Helen Cullen writes about her highly promoted debut novel, The Lost Letters of William Woolf
"More than kisses, letters mingle souls" - so said John Donne in his poem "To Sir Henry Wooton", a line that approximately 380 years later became the epigraph to my debut novel, The Lost Letters of William Woolf. When I first discovered the poem in Soundings, the volume we studied for the Leaving Certificate English examination in Ireland, it resonated with me in a profound way, and embedded itself in an important part of my psyche. For many years it stayed with me, bubbling up into my consciousness at unlikely moments as if to remind me of its importance. So perhaps it was inevitable that when I first sat down to tentatively write the first line, of the first page, of the first chapter of what would become this book, those words leaped from my psyche, and the premise for the narrative was established.
Before the Dead Letters Depot, or William Woolf, or letter detectives had been summoned into being, I knew the book would meditate on the lost art, and power, of letter writing. I wanted to explore the integrity of our letter-writing selves; are we more or less honest versions of ourselves when we write letters? In one regard, we are protected from the fear of speaking our feelings aloud, free to draw upon our deeper consciousnesses, less restricted than if the person we were writing to were standing in front of us, keen to respond, instantly reacting. Perhaps that enables us to be more honest.
On the other hand, the time to contemplate seriously and properly consider what we mean to say before we commit to paper allows for a self-editing that the immediacy of human interaction does not. So I presented myself with two questions that I wanted to explore: could one fall in love with a person one had never met purely on the strength of their letters alone, and, if that happened, how would the physical reality of the person differ from how they represented themselves on paper?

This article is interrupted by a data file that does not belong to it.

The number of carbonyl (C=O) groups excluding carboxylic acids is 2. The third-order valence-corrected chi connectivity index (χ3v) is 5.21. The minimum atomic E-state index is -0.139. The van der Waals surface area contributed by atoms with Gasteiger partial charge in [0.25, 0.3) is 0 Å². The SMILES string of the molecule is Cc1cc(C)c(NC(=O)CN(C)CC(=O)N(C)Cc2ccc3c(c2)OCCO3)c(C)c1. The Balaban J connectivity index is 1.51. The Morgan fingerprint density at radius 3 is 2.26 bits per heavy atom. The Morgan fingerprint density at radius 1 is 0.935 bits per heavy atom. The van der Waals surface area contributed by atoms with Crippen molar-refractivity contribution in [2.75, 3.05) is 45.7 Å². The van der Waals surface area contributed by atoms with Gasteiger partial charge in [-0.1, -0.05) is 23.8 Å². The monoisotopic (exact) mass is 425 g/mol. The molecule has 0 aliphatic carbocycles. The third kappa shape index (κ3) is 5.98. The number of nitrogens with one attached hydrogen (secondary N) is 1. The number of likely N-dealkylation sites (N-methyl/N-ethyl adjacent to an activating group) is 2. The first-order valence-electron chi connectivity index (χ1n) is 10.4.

The character of Winter emerged: a woman writing and posting letters to the great love she aspired to find but had never met. From here the narrative began to unfold; where do all the lost letters and wayward parcels go? And who would find Winter's letters? Creating the world of the Dead Letters Depot, where letter detectives solve the mysteries of such missives, was a joy; and the discovery of one detective in particular who was fully susceptible to Winter's letter-writing charms was a revelation. William Woolf emerged as the protagonist of the story who could help me find the answers I was looking for.
Secondary to my obsession with the power of letter-writing, I was also conscious of wanting to explore the juxtaposition that often exists between the way romantic love is portrayed in the media and the arts, and the pragmatic reality of sustaining a relationship over a long period of time. I was interested in the idea of second chances, and if they always necessitate something, or someone, new, or if they could be found in the life you already inhabit. I also wanted to put a man at the centre of a mystery of the heart: the terrain that is so often considered to be exclusively women's when, of course, men spend as many long nights of the soul considering these questions as women do. All of these ideas and more formed the emotional infrastructure of the novel, and these questions became the scaffolding on which the narrative was built.
The Dead Letters Depot was the greatest gift I could give myself as a writer: a world where magic and reality could collide and co-exist on a daily basis. A place of the imagination where the gritty examination of relationships could be interrogated while also allowing for the potential magical elements of life to play - the serendipitous, the fated, the charmed.
As I walked through the streets of London, or along the lanes at home in Ireland, I found inspiration for the letters in the depot everywhere: the David Bowie exhibition at the V&A, an abandoned silk glove at the foot of Benbulbin mountain in County Sligo, a biscuit tin of wedding photographs, a cabinet of medals at the Imperial War museum, a walk-through Columbia Road Flower Market, listening to "Bloodflowers" by The Cure on vinyl. In myriad ways, inspiration came from the flotsam and jetsam of life that we bob along with every day, the overheard conversations and silent observations. It is one of the great lessons I have taken from writing this book: inspiration is happening all the time, all around us, in the life we are living right now, even in the moments when it feels its dullest.
At the end of it all, I look back at John Donne's poem, that first seed of inspiration that was sown, and am amazed that it somehow grew into this whole book of complicated questions and imperfect answers. And that, in itself, may be the most inspiring element of all.
The Lost Letters of William Woolf by Helen Cullen is published by Michael Joseph on 12 July (£12.99, hb and ebook).